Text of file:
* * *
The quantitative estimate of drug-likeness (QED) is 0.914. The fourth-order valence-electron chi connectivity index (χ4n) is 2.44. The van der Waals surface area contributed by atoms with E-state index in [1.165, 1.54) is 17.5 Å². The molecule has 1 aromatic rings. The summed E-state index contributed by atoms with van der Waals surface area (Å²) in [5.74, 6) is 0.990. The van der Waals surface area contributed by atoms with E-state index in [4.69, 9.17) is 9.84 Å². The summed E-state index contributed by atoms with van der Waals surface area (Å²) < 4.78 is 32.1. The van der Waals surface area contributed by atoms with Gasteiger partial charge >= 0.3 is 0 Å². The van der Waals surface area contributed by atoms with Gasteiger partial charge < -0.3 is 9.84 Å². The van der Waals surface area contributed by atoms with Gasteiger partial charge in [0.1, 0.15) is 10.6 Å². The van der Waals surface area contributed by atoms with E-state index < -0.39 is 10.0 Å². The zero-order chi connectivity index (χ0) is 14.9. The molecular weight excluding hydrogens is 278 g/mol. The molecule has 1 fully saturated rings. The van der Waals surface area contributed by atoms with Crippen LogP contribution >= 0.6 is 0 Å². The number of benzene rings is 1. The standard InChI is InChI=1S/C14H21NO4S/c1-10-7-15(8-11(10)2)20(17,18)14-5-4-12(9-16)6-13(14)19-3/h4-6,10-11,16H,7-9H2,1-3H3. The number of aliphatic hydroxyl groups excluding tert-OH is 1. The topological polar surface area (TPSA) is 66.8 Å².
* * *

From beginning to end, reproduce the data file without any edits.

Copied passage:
The quantitative estimate of drug-likeness (QED) is 0.914. The fourth-order valence-electron chi connectivity index (χ4n) is 2.44. The van der Waals surface area contributed by atoms with E-state index in [1.165, 1.54) is 17.5 Å². The molecule has 1 aromatic rings. The summed E-state index contributed by atoms with van der Waals surface area (Å²) in [5.74, 6) is 0.990. The van der Waals surface area contributed by atoms with E-state index in [4.69, 9.17) is 9.84 Å². The summed E-state index contributed by atoms with van der Waals surface area (Å²) < 4.78 is 32.1. The van der Waals surface area contributed by atoms with Gasteiger partial charge >= 0.3 is 0 Å². The van der Waals surface area contributed by atoms with Gasteiger partial charge < -0.3 is 9.84 Å². The van der Waals surface area contributed by atoms with Gasteiger partial charge in [0.1, 0.15) is 10.6 Å². The van der Waals surface area contributed by atoms with E-state index < -0.39 is 10.0 Å². The zero-order chi connectivity index (χ0) is 14.9. The molecular weight excluding hydrogens is 278 g/mol. The molecule has 1 fully saturated rings. The van der Waals surface area contributed by atoms with Crippen LogP contribution >= 0.6 is 0 Å². The number of benzene rings is 1. The standard InChI is InChI=1S/C14H21NO4S/c1-10-7-15(8-11(10)2)20(17,18)14-5-4-12(9-16)6-13(14)19-3/h4-6,10-11,16H,7-9H2,1-3H3. The number of aliphatic hydroxyl groups excluding tert-OH is 1. The topological polar surface area (TPSA) is 66.8 Å².